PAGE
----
• History and/or physical examination of the patient with hoarseness should look for factors that modify management, such as recent surgical procedures involving the neck or affecting the recurrent laryngeal nerve, recent endotracheal intubation, radiotherapy to the neck, history of tobacco abuse, and occupation as a singer or vocal performer.

  • The cause of nearly all cases of hoarseness is benign underlying or self-limiting conditions. Other causes to be ruled out include laryngeal tumor or other serious underlying condition, or adverse effects from medication.

  • If hoarseness persists for more than 3 months or if the underlying cause is not readily diagnosed or thought to be serious, laryngoscopy should be performed to visualize the larynx, either by the examining physician or through a referral. This procedure, which can be done in the office, is considered the primary diagnostic modality and should be performed before any other imaging procedures.

  • For a primary complaint of hoarseness, imaging studies, such as computed tomography or magnetic resonance imaging scans, should not be performed before visualizing the larynx with laryngoscopy.

  • Hoarseness should not be treated with antireflux medications unless there are signs or symptoms of significant gastroesophageal reflux disease, such as heartburn or regurgitation, or laryngoscopic findings of laryngeal inflammation.

  • The clinician should not routinely prescribe antibiotics to treat hoarseness (strong recommendation).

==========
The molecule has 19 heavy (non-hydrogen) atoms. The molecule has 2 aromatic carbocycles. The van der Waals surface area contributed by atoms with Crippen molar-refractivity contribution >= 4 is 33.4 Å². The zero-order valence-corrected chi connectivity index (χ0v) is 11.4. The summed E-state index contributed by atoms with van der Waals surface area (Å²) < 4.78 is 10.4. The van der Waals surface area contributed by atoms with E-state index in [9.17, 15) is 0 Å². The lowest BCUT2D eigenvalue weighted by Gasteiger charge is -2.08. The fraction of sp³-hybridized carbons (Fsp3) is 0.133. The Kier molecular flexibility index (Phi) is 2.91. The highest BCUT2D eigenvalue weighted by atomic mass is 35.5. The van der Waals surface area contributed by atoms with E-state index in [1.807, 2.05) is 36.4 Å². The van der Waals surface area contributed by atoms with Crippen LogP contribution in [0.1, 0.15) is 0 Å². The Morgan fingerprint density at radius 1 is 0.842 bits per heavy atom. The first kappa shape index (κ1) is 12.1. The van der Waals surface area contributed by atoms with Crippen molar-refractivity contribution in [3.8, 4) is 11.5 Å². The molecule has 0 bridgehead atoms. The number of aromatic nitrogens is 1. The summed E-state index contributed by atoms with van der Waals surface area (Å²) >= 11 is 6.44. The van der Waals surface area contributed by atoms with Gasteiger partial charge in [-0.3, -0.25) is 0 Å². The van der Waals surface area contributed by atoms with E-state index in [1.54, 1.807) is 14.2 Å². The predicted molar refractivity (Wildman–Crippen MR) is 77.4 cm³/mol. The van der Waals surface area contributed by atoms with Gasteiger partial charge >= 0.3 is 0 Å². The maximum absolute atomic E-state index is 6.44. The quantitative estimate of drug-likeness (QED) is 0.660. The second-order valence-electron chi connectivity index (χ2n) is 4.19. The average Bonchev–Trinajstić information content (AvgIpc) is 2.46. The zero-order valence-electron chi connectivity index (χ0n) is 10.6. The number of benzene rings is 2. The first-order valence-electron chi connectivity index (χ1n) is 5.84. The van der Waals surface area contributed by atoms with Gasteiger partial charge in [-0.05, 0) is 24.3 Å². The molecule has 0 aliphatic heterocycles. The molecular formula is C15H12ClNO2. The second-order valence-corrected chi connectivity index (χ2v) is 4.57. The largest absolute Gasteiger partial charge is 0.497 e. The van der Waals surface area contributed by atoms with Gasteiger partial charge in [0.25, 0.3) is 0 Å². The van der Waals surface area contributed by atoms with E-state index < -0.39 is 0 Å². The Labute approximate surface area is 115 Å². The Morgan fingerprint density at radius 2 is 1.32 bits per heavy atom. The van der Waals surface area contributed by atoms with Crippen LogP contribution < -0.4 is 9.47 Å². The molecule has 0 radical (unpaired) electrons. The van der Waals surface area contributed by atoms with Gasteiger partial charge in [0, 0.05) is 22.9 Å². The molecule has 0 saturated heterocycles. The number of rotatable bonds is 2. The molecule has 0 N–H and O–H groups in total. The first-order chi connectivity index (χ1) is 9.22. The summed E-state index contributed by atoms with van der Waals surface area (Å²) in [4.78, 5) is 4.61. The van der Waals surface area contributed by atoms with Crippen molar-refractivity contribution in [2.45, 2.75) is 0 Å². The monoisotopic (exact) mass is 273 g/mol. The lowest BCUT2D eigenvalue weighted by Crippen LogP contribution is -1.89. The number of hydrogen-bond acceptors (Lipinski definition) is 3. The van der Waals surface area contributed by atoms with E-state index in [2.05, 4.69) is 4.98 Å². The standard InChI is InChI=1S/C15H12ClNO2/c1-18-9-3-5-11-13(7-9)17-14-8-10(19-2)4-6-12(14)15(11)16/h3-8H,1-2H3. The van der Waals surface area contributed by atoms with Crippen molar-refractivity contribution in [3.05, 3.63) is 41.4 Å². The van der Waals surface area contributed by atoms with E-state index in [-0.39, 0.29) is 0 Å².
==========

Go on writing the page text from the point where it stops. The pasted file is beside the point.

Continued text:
• Oral corticosteroids are not recommended for hoarseness and should not be routinely prescribed.

  • The clinician should recommend voice therapy for patients diagnosed with hoarseness that reduces voice-related quality of life (strong recommendation). Voice therapy is a well-established intervention for hoarseness and may be indicated for patients of all ages. The usual therapeutic regimen is 1 to 2 sessions per week for 4 to 8 weeks. Before voice therapy is started, laryngoscopy should be performed and the findings communicated to the speech-language pathologist.

  • Although surgery is not the primary treatment of most causes of hoarseness, it may be indicated for suspected cancer, other tumors or growths, abnormal vocal cord movement, or abnormal vocal cord muscle tone.

  • The clinician should prescribe, or refer the patient to a clinician who can prescribe, botulinum toxin injections to treat hoarseness caused by adductor spasmodic dysphonia.

Additional Suggested Tips

The guideline also offered the following options:

  • Laryngoscopy may be performed at any time in a patient with hoarseness, either by the treating physician or by referral to a specialist.

  • Patients with hoarseness and signs of chronic laryngitis may be treated with antireflux medication.

  • The clinician may educate and counsel patients with hoarseness regarding control and preventive measures that may decrease the risk for hoarseness, such as good hydration, avoidance of tobacco smoke and other irritants, voice training, and amplification during periods of heavy voice use.

"In an era of health reform and comparative effectiveness research, well-crafted guidelines help improve quality, promote optimal outcomes, minimize harm, and reduce inappropriate variations in care," Dr. Rosenfeld said. "It is hoped that these guidelines will give clinicians the tools they need to spot an issue early, avoid poor outcomes, and reduce healthcare costs."

The AAO-HNSF funded development of this guideline. Some of the guideline authors have disclosed various financial or other relationships with TAP Pharmaceuticals, Bioform, Kramer Patient Education, Restore Medical (Medtronic), Alcon, Schering-Plough, Pfizer, Boehringer Ingelheim, Forest, Novartis, GlaxoSmithKline, Central AR Veterans Healthcare System, American Academy of Family Physicians, E.Doc America, KayPentax, and/or Plural Publishing.

Otolaryngol Head Neck Surg. 2009;141:S1-S31.